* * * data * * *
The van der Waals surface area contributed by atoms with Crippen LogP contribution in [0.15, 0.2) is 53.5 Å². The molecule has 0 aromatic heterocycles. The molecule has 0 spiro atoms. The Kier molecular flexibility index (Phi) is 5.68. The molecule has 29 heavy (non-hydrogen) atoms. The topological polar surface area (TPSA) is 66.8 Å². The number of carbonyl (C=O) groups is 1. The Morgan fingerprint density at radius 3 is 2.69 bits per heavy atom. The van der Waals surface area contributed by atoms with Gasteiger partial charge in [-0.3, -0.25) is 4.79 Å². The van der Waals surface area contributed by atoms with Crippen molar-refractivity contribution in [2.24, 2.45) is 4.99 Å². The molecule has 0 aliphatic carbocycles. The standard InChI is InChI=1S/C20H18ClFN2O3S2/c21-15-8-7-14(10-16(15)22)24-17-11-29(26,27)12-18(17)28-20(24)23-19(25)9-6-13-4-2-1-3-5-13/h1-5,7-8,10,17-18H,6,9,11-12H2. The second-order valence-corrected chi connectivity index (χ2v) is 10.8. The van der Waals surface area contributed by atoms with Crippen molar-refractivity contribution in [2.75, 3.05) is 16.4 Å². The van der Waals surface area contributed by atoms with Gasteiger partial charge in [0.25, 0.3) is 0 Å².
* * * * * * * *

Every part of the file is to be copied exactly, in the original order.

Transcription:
The van der Waals surface area contributed by atoms with Crippen LogP contribution in [0.15, 0.2) is 53.5 Å². The molecule has 0 aromatic heterocycles. The molecule has 0 spiro atoms. The Kier molecular flexibility index (Phi) is 5.68. The molecule has 29 heavy (non-hydrogen) atoms. The topological polar surface area (TPSA) is 66.8 Å². The number of carbonyl (C=O) groups is 1. The Morgan fingerprint density at radius 3 is 2.69 bits per heavy atom. The van der Waals surface area contributed by atoms with Gasteiger partial charge in [-0.3, -0.25) is 4.79 Å². The van der Waals surface area contributed by atoms with Crippen molar-refractivity contribution in [2.24, 2.45) is 4.99 Å². The molecule has 0 aliphatic carbocycles. The standard InChI is InChI=1S/C20H18ClFN2O3S2/c21-15-8-7-14(10-16(15)22)24-17-11-29(26,27)12-18(17)28-20(24)23-19(25)9-6-13-4-2-1-3-5-13/h1-5,7-8,10,17-18H,6,9,11-12H2. The second-order valence-corrected chi connectivity index (χ2v) is 10.8. The van der Waals surface area contributed by atoms with Crippen molar-refractivity contribution in [2.75, 3.05) is 16.4 Å². The van der Waals surface area contributed by atoms with Gasteiger partial charge in [0.25, 0.3) is 0 Å².